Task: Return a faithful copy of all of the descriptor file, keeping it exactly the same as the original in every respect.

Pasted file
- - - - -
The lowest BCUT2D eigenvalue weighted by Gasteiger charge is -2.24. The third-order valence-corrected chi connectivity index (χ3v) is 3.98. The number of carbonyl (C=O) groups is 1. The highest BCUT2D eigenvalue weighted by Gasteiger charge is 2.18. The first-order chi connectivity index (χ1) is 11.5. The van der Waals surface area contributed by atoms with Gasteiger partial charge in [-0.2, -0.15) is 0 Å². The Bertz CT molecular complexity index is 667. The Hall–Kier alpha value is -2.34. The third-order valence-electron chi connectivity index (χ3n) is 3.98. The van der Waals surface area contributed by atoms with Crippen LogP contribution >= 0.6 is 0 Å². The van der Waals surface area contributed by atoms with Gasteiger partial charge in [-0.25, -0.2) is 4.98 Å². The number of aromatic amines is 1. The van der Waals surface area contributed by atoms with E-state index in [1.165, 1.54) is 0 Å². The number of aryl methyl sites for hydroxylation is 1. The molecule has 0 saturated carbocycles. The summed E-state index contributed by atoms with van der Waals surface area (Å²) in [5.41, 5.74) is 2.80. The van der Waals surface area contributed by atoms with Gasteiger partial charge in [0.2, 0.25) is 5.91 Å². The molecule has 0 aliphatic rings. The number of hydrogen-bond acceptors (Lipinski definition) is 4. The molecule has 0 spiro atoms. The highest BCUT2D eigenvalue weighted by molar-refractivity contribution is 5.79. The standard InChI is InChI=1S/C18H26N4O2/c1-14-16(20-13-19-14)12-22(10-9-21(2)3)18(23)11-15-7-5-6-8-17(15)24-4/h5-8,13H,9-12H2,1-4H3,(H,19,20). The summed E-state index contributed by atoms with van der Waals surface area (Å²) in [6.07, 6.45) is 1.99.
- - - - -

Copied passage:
The lowest BCUT2D eigenvalue weighted by Gasteiger charge is -2.24. The third-order valence-corrected chi connectivity index (χ3v) is 3.98. The number of carbonyl (C=O) groups is 1. The highest BCUT2D eigenvalue weighted by Gasteiger charge is 2.18. The first-order chi connectivity index (χ1) is 11.5. The van der Waals surface area contributed by atoms with Gasteiger partial charge in [-0.2, -0.15) is 0 Å². The Bertz CT molecular complexity index is 667. The Hall–Kier alpha value is -2.34. The third-order valence-electron chi connectivity index (χ3n) is 3.98. The van der Waals surface area contributed by atoms with Crippen LogP contribution >= 0.6 is 0 Å². The van der Waals surface area contributed by atoms with Gasteiger partial charge in [-0.25, -0.2) is 4.98 Å². The number of aromatic amines is 1. The van der Waals surface area contributed by atoms with E-state index in [1.165, 1.54) is 0 Å². The number of aryl methyl sites for hydroxylation is 1. The molecule has 0 saturated carbocycles. The summed E-state index contributed by atoms with van der Waals surface area (Å²) in [5.41, 5.74) is 2.80. The van der Waals surface area contributed by atoms with Gasteiger partial charge in [0.2, 0.25) is 5.91 Å². The molecule has 0 aliphatic rings. The number of hydrogen-bond acceptors (Lipinski definition) is 4. The molecule has 0 spiro atoms. The highest BCUT2D eigenvalue weighted by molar-refractivity contribution is 5.79. The standard InChI is InChI=1S/C18H26N4O2/c1-14-16(20-13-19-14)12-22(10-9-21(2)3)18(23)11-15-7-5-6-8-17(15)24-4/h5-8,13H,9-12H2,1-4H3,(H,19,20). The summed E-state index contributed by atoms with van der Waals surface area (Å²) in [6.07, 6.45) is 1.99.